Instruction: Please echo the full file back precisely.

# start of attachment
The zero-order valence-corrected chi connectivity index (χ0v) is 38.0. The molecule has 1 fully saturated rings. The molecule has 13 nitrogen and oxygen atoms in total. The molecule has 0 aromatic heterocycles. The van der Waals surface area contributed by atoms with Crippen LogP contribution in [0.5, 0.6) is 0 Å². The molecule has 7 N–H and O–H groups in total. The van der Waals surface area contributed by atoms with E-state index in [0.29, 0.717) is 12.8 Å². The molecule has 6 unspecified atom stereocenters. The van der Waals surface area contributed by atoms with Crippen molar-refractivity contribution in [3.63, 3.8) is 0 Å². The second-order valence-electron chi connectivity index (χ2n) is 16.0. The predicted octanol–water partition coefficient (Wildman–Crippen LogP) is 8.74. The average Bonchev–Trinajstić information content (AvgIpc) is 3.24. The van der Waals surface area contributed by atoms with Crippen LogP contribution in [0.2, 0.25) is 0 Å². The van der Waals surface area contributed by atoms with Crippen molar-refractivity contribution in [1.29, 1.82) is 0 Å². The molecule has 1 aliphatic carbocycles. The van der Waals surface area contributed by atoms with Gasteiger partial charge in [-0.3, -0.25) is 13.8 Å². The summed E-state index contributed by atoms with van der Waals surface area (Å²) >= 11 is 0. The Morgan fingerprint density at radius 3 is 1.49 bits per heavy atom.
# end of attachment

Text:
The zero-order valence-corrected chi connectivity index (χ0v) is 38.0. The molecule has 1 fully saturated rings. The molecule has 13 nitrogen and oxygen atoms in total. The molecule has 0 aromatic heterocycles. The van der Waals surface area contributed by atoms with Crippen LogP contribution in [0.5, 0.6) is 0 Å². The molecule has 7 N–H and O–H groups in total. The van der Waals surface area contributed by atoms with E-state index in [0.29, 0.717) is 12.8 Å². The molecule has 6 unspecified atom stereocenters. The van der Waals surface area contributed by atoms with Crippen molar-refractivity contribution in [3.63, 3.8) is 0 Å². The second-order valence-electron chi connectivity index (χ2n) is 16.0. The predicted octanol–water partition coefficient (Wildman–Crippen LogP) is 8.74. The average Bonchev–Trinajstić information content (AvgIpc) is 3.24. The van der Waals surface area contributed by atoms with Crippen LogP contribution in [0.2, 0.25) is 0 Å². The van der Waals surface area contributed by atoms with Crippen molar-refractivity contribution in [1.29, 1.82) is 0 Å². The molecule has 1 aliphatic carbocycles. The van der Waals surface area contributed by atoms with Gasteiger partial charge in [-0.3, -0.25) is 13.8 Å². The summed E-state index contributed by atoms with van der Waals surface area (Å²) >= 11 is 0. The Morgan fingerprint density at radius 3 is 1.49 bits per heavy atom.